Could be an 8-32 machine screw.
Yes but I have always seen machine screws listed as 8-32 and sheet metal screws listed as #8.
In any event using an easy out on an 8-32 screw? I have never seen an easy out that small.
The inside of a large, grid ball, perhaps? :eek:
When I broke off a screw in an assembly one of our Experimentalist Gods told mre the solution. He told me to make a cofferdam around the hole with a cut-off piece of large diameter glas tubing and RTV, then to put an acid solution in the cup thus created and heat it all with a hot-air blower (basically a hair dryer). It dissolved the screw remains in no time at all.
He asked about the material of the fixture and the screw before recommending an acid, so it makes a difference. But nitric acid sounds OK. I suspect you can cofferdam with clay or something else, too. You can get RTV at Home Depot. Wear safety glasses if you try this.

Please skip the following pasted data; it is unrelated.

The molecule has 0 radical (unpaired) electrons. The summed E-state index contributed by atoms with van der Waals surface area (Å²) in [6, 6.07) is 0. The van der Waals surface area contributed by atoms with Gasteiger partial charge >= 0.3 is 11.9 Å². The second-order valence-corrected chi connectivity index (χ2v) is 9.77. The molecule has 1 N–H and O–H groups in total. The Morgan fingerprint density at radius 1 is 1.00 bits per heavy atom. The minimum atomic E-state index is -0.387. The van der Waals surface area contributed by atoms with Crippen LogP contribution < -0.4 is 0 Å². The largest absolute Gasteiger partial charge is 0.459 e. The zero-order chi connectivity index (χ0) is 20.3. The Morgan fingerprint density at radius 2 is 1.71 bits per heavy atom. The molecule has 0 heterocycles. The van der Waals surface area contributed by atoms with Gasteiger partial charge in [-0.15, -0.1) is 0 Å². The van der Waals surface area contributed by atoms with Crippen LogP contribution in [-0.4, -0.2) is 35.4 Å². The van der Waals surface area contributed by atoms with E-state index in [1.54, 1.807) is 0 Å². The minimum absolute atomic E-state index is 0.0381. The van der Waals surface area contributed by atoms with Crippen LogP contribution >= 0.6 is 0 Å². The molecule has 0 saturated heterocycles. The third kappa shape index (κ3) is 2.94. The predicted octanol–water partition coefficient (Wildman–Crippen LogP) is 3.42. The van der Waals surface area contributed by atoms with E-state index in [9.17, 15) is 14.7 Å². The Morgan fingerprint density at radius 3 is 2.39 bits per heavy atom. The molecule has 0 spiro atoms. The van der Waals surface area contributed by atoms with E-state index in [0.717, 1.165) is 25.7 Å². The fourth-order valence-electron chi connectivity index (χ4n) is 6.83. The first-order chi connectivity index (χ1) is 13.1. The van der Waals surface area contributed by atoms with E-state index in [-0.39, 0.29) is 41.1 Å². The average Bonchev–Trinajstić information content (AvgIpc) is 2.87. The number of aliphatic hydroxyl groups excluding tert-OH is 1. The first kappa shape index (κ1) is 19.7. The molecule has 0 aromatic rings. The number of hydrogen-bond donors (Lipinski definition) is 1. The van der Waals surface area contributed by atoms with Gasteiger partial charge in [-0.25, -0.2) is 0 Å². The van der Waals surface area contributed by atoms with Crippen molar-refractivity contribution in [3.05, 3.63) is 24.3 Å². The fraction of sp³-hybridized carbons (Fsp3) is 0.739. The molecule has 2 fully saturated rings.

It is a machine screw.
I’ll drill it out, and if necessary heli-coil it for you. I’ll have to bring it to work with me. I live in the south suburbs of Chicago. How soon can you get here?
if you try a chemical solution to this problem you should have more than enough chemical to neutralize the acid you are using. if it is a through hole then creating containment on the reverse side might be good or knowing the interior won’t be damaged by some acid.
If it is in a not visible place can you just drill another screw hole nearby?
The best penetrating oil is a 50-50 mix of transmission fluid and acetone.
Best way to remove broken bolts is to weld a slightly larger nut onto the broken bolt. You can do this with bolts broken fairly deep (I have done this as far as 1/4" deep). The heat from welding helps to break the corroded bond. Work the nut back and forth, like a tap.